Schools across Aberdeen city and shire are putting their STEM knowledge to the test in a virtual renewable energy challenge as part of TechFest’s STEM in the Installation initiative.

The annual project, which has been developed in conjunction with industry professionals and sponsor CNOOC International, has gone digital for the first time due to the pandemic.

The project focuses on transitioning to reduce carbon emissions as much as possible, as part of a global movement towards net zero.

Using CNOOC International’s Buzzard platform as inspiration, pupils from Banchory Academy, Cults Academy, Kemnay Academy and Robert Gordon’s College have been challenged to reduce the amount of gas import required to provide electricity.

Each team has drafted a proposal to install and connect an offshore wind farm to the facility with the aim of generating power for the installation.

The pupils must meet the requirements of an industry brief and consider factors such as budget and health and safety.

Following several months of work, the teams will present their idea through video presentations to an assessment panel and the winners will be announced on Friday (December 4).

Sarah Chew, managing director of TechFest, said: “The STEM in the Installation project offers pupils an insight into the project management, engineering and design elements involved in the energy sector, at an industry standard.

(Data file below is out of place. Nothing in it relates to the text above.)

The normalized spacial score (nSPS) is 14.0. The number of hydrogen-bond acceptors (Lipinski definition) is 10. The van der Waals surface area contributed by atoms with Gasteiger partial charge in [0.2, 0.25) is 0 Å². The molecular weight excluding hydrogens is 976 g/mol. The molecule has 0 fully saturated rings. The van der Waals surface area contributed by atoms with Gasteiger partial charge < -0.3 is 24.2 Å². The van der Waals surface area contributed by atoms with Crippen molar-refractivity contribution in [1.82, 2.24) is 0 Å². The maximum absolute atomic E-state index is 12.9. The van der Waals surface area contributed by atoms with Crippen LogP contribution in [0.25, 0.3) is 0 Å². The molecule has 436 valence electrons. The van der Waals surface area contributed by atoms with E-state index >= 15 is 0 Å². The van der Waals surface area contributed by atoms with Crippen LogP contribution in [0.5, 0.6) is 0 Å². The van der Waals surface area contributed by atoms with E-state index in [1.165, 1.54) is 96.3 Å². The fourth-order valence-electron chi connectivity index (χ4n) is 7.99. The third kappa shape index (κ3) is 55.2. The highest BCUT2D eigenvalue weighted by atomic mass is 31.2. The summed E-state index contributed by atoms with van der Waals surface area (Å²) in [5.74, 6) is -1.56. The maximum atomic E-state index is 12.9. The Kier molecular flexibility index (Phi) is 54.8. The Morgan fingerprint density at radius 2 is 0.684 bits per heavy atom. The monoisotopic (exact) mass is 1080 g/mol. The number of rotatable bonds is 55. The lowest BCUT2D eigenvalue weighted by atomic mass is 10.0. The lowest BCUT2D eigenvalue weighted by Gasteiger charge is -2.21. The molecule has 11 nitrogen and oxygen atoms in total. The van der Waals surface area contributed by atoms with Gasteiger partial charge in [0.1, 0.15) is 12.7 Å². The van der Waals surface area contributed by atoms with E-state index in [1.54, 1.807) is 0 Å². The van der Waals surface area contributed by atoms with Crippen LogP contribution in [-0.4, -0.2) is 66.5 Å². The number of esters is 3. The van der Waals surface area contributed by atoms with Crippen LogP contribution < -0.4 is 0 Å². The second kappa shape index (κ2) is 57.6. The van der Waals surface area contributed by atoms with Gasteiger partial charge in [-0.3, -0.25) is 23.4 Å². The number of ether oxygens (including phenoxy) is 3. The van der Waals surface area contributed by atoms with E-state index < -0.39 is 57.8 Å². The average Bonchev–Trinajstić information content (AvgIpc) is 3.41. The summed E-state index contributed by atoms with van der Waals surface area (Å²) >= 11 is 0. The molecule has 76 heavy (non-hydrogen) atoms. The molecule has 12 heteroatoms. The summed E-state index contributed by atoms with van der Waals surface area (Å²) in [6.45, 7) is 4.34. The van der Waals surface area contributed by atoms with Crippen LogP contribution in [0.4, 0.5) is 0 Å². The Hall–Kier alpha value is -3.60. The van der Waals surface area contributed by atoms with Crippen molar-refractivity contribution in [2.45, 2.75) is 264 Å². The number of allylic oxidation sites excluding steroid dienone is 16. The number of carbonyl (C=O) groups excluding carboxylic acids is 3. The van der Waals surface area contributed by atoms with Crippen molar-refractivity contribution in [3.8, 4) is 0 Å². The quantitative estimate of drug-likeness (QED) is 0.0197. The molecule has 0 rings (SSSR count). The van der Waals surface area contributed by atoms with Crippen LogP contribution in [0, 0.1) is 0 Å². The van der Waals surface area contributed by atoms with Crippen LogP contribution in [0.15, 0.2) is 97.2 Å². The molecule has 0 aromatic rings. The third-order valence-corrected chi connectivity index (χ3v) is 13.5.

“As we attempt, on a global scale, to use more renewable energy, this version of STEM in the Installation is a brilliant opportunity to raise awareness of green energy sources and how this is better for the environment.

“This year the format has changed slightly with the challenge taking place digitally, however the guidance, support and feedback will remain as in-depth as previous years.”

Fiona Heinonen, CSR analyst at CNOOC International and one of the senior judges in the competition, said: “We’re delighted to support this STEM in the Installation project. It’s a great way for the next generation to get involved and find out more about the future of our industry as we move towards net zero.”

Each year, TechFest runs Aberdeen and North-east Scotland’s annual festival of STEM. This year the event went digital for the first time in 27 years, reaching audiences on a global scale.

For more information on TechFest’s work, visit

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